Homeowners in other cities — including New York, Chicago, Philadelphia, Atlanta, San Francisco, Minneapolis, Portland, Oregon — will be taking similar actions.

The “Occupy Our Homes” campaign is led by a coalition of community groups, unions, and faith-based organizations. In California, the Alliance of Californians for Community Empowerment (ACCE) and ReFund California has taken the lead in mobilizing public outrage at banks’ irresponsible actions. They are part of a national network of organizations that includes the New Bottom Line, New York Communities for Change; Take Back the Land, and SOUL (in Chicago). In Los Angeles and elsewhere, Occupy Wall Street activists have jumped on this bandwagon to channel their anger against the financial industry and its grip on our political system.

The current economic tsunami was caused by the greedy and short-sighted practices of the major Wall Street banks. Taxpayers gave Wall Street banks a $700 billion bail-out through the federal TARP plan, and another $7.7 trillion in nearly interest-free loans of taxpayer money through the Federal Reserve. Bank profits in the third quarter of 2011 were more than $35 billion — higher than they were before the crash. According to the analysis of the “Occupy Our Homes” campaign:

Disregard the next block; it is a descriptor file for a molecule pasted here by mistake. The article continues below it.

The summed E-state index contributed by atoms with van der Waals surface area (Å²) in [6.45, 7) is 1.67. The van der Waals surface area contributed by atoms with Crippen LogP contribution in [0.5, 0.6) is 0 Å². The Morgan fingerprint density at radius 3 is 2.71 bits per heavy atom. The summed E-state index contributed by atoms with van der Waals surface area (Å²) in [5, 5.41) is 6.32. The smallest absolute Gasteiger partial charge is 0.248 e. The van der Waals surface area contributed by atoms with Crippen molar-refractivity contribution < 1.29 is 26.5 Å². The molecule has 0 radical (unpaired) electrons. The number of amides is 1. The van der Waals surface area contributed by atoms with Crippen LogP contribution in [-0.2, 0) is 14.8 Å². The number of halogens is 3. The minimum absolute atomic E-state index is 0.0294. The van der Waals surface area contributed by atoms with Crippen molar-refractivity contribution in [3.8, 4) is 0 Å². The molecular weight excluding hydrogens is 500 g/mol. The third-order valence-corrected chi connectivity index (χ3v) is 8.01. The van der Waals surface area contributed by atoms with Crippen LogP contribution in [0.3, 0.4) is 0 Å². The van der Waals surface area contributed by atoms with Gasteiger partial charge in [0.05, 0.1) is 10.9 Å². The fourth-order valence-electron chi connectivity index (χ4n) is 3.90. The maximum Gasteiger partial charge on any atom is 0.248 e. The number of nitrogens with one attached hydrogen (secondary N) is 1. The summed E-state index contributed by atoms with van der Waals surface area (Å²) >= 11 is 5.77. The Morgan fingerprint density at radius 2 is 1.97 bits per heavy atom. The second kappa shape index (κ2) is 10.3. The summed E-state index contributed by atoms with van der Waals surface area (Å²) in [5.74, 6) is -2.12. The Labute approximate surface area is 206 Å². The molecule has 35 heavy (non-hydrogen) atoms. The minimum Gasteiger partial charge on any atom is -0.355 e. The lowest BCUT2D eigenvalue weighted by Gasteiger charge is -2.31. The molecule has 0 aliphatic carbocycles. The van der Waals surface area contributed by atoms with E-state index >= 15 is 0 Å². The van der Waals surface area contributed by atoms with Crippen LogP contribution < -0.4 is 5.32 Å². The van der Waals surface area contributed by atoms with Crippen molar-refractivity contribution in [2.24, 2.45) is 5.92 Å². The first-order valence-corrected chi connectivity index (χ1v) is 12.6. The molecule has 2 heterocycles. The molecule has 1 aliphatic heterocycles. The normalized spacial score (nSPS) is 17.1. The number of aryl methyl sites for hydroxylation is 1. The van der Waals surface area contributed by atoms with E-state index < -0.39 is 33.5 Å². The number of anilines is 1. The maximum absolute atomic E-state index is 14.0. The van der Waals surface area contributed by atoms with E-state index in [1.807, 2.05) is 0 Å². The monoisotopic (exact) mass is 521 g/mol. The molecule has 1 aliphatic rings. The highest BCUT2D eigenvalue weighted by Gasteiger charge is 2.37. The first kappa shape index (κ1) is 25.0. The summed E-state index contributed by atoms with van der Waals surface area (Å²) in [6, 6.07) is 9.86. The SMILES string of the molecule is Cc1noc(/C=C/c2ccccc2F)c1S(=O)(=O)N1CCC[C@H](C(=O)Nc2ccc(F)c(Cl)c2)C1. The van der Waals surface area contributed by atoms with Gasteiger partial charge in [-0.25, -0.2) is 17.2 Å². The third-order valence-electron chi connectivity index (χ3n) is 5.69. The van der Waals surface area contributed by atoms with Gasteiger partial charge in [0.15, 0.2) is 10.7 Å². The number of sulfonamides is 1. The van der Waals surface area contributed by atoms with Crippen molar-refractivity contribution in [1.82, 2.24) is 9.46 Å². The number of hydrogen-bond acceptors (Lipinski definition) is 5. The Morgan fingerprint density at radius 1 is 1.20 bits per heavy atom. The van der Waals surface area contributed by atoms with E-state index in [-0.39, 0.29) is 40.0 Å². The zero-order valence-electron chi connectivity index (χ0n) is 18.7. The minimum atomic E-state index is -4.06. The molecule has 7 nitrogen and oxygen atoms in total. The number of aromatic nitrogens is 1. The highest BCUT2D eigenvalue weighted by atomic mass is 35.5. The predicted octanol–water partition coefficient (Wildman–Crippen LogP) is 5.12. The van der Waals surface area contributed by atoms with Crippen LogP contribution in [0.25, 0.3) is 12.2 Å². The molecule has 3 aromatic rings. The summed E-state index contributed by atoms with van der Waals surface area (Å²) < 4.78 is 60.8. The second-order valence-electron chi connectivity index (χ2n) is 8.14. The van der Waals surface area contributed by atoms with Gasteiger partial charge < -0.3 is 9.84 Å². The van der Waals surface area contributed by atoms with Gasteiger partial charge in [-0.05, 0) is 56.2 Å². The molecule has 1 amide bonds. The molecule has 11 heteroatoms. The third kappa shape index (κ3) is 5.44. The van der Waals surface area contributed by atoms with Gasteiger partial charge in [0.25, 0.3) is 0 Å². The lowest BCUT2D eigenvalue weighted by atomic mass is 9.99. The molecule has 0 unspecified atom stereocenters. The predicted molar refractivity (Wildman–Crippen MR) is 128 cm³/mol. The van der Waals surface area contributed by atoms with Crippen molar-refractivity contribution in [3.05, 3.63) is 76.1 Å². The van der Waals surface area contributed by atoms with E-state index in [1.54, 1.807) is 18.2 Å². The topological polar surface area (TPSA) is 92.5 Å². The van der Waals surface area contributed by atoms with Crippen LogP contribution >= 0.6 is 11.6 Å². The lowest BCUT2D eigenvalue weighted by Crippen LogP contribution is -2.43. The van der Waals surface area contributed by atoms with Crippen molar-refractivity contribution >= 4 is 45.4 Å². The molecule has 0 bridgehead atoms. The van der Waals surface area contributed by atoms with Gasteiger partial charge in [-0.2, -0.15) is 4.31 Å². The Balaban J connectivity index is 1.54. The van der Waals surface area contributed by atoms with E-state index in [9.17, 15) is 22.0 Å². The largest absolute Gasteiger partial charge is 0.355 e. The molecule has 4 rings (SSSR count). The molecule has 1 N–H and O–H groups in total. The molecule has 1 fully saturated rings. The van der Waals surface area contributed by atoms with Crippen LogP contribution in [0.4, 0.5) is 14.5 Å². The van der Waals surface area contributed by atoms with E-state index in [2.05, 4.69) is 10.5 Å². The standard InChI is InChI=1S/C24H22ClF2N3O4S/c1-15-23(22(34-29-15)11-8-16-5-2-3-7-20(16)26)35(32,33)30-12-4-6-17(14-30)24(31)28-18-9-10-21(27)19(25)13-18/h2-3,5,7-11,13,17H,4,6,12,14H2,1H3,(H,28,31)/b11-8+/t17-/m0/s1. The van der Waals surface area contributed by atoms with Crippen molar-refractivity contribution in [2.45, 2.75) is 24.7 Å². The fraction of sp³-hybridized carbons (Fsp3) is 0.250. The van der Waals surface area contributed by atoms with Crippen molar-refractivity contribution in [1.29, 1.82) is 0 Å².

• Banks created a housing bubble, deliberately designing predatory loans with balloon payments, variable rates, and other features that would yield short-term profits while preying on families least able to pay.